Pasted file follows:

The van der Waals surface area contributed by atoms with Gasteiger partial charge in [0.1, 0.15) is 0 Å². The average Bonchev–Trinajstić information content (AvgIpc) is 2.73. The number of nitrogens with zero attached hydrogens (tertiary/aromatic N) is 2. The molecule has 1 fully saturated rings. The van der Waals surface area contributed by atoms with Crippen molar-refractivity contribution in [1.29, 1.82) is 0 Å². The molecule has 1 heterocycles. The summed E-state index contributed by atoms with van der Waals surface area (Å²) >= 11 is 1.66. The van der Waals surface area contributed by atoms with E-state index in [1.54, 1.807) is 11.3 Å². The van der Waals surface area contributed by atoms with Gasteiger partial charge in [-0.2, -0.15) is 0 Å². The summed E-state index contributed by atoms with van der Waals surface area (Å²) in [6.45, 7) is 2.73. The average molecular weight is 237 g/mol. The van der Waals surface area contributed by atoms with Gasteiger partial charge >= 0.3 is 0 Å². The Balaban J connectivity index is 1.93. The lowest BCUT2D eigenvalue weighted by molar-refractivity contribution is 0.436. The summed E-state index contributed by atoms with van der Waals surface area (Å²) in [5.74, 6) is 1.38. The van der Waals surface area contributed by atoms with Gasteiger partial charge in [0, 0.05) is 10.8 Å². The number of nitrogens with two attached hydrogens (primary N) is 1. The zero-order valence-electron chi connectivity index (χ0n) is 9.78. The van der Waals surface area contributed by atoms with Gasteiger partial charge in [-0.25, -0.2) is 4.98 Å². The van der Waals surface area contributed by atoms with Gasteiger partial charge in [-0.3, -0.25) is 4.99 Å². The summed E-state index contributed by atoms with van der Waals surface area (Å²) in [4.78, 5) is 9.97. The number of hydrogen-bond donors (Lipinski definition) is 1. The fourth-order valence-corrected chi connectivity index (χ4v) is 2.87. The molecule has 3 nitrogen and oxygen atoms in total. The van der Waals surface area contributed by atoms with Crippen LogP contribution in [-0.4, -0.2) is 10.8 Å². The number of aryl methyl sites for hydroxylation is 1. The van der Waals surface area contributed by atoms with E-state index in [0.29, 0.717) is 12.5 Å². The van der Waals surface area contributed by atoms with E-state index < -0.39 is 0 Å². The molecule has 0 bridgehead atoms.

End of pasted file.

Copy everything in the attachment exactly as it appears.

The van der Waals surface area contributed by atoms with Gasteiger partial charge in [0.1, 0.15) is 0 Å². The average Bonchev–Trinajstić information content (AvgIpc) is 2.73. The number of nitrogens with zero attached hydrogens (tertiary/aromatic N) is 2. The molecule has 1 fully saturated rings. The van der Waals surface area contributed by atoms with Crippen molar-refractivity contribution in [1.29, 1.82) is 0 Å². The molecule has 1 heterocycles. The summed E-state index contributed by atoms with van der Waals surface area (Å²) >= 11 is 1.66. The van der Waals surface area contributed by atoms with E-state index in [1.54, 1.807) is 11.3 Å². The van der Waals surface area contributed by atoms with Gasteiger partial charge in [-0.2, -0.15) is 0 Å². The summed E-state index contributed by atoms with van der Waals surface area (Å²) in [6.45, 7) is 2.73. The average molecular weight is 237 g/mol. The van der Waals surface area contributed by atoms with Gasteiger partial charge >= 0.3 is 0 Å². The Balaban J connectivity index is 1.93. The lowest BCUT2D eigenvalue weighted by molar-refractivity contribution is 0.436. The summed E-state index contributed by atoms with van der Waals surface area (Å²) in [5.74, 6) is 1.38. The van der Waals surface area contributed by atoms with Gasteiger partial charge in [0, 0.05) is 10.8 Å². The number of nitrogens with two attached hydrogens (primary N) is 1. The zero-order valence-electron chi connectivity index (χ0n) is 9.78. The van der Waals surface area contributed by atoms with Gasteiger partial charge in [-0.25, -0.2) is 4.98 Å². The van der Waals surface area contributed by atoms with Gasteiger partial charge in [-0.3, -0.25) is 4.99 Å². The summed E-state index contributed by atoms with van der Waals surface area (Å²) in [4.78, 5) is 9.97. The number of hydrogen-bond donors (Lipinski definition) is 1. The fourth-order valence-corrected chi connectivity index (χ4v) is 2.87. The molecule has 3 nitrogen and oxygen atoms in total. The van der Waals surface area contributed by atoms with Crippen LogP contribution in [-0.4, -0.2) is 10.8 Å². The number of aryl methyl sites for hydroxylation is 1. The van der Waals surface area contributed by atoms with E-state index in [0.29, 0.717) is 12.5 Å². The van der Waals surface area contributed by atoms with E-state index < -0.39 is 0 Å². The molecule has 0 bridgehead atoms.